Hunter’s Moon, The Beatyard & Bring To Light – Ian Maleney takes a look at the festivals happening in Leitrim, Dublin and Birmingham this October Bank Holiday weekend. Hunter’s Moon Festival – 25-27 October – Carrick-On-Shannon, Co. Leitrim
The third and unfortunately last Hunter’s Moon festival takes place in Carrick-On-Shannon, Co. Leitrim this weekend. Organized primarily by Willie Stewart and Natalia Beylis of Woven Skull with the help of many friends, the two-day festival brings over some great cult names every year and, just as importantly, celebrates the diversity of talent coming out of Ireland’s weirdo underground.
This year’s big names are avant-garde guitar legend Rhys Chatham, Thrill Jockey’s droning Zomes, Italy’s Control Unit and pivotal UK noise act Consumer Electronics. Chatham stands atop the bill as quite a coup for the festival, with this show being his first ever in Ireland. The New Yorker was a central part of that city’s art/punk/classical cross-over in the 1970s, combining the sheer fuck-you rush of the Ramones with the expansive minimalism of Steve Reich or La Monte Young. His Guitar Trio piece, originally created in 1977, has had a huge influence musicians looking to tap into ideas of primordial, body-moving drone. Now resident in Paris, Chatham continues to explore the possibilities opened up by that piece, such as the 400-guitar A Crimson Grail, as well as evolving into a unique trumpet player.
Having started out as a drone side-project for Asa Osborne of Lungfish, Zomes is now a duo, with Osborne randomly hooking up with vocalist Hanna Olivegren at a festival in Sweden. Since then the Swede has added soulful vocals to Osborne’s layered synth sounds, bringing a human heart to what could be some pretty off-kilter compositions.
Control Unit and Consumer Electronics reflect two different shades of the same industrial noise world. The Italians are capable of being almost languid in their uncomfortably slow and damaged sounds, the listless vocals of Silvia Kastel deadened against the slimy walls of guitar noise. They sound like depressed students recording opiate dirges on a boombox in an attic in an estate somewhere Northern England on a rainy November day in the 1970s. This is, obviously, a good thing. Consumer Electronics were actually likely to have been depressed students recording dirges on boomboxes in the 1970s but theirs is an aggressive, conscious and confrontational brand of noise centered on the in-your-face physical presence of vocalist Philip Best. Starved of the coverage peers like Throbbing Gristle and Whitehouse received, Best’s project has rotted and soured over the intervening decades, spitting bile-fuelled rants over the impenetrable output of fried circuitry.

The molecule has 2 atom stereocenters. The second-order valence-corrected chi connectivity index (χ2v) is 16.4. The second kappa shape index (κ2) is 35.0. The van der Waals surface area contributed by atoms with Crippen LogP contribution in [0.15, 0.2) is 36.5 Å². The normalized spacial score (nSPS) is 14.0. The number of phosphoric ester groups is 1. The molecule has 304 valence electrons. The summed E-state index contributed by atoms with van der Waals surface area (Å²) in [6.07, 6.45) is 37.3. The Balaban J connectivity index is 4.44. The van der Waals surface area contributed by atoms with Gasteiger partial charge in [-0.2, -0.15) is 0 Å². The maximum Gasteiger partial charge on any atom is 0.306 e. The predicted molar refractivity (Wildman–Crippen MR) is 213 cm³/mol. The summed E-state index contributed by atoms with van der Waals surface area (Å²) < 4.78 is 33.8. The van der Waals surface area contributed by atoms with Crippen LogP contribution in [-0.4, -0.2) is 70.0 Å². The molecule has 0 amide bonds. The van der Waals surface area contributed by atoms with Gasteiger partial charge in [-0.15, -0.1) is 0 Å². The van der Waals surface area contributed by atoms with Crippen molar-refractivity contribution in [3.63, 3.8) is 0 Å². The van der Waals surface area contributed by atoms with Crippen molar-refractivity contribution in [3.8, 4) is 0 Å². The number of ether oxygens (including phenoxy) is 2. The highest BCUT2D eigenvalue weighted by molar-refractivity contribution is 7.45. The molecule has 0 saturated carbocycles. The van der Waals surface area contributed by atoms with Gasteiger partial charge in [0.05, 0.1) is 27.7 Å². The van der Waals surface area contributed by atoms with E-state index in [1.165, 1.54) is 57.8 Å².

Less known but no less worthy international names include Dutch master of skin-crawling ambient Innercity, Bird People‘s soothing, aura-stroking drones and UK noise-makers Nacht Und Nebel.
While the international set is undoubtedly impressive, it’s from the Irish contingent that Hunter’s Moon gets its unique character and energy. Jennifer Walshe is one of Ireland’s most under-rated artists and a festival mainstay. Her incredibly engaging and unsettling performance in St George’s Church last year was a highlight of the weekend, her breathy vocalisations rendered with unnerving clarity and deep focus making for a time-bending listening experience without compare. A talented visual artist as well, Walshe doesn’t perform half often enough in her own country so any opportunity to see her should be made use of.
Dublin is represented by School Tour, death metal optimists Zom, the unique Feral Barbershop Trio experience and noise artist Katie O’Neill. School Tour is the solo project of Ger Duffy, late of Children Under Hoof and one of Patrick Kelleher’s Cold Dead Hands. His heavy, rhythmic cold-wave is wonderfully strange and constantly surprising, built from a small phalanx of unusual musical equipment. Zom are one of the most exciting and crushingly heavy metal acts at work in Ireland today. Their tape on Invictus was a thrill-ride of blasting beats, forceful riffs and guttural vocals expunged from the deepest void imaginable. Feral Barbershop Trio are one-third Woven Skull, one-third United Bible Studies, one-third Luxury Mollusc and three-thirds complete madness. An acapella group the likes of which you’ve never heard before. Katie O’Neill is a musician and visual artist who has been steadily releasing music through her Bandcamp page for at least the last year or so. The latest EP, W H I T E N O I S E, sees her raging against the dying of the light in a Pharmakon-like fashion of super stripped down screaming and barrages of electronic noise.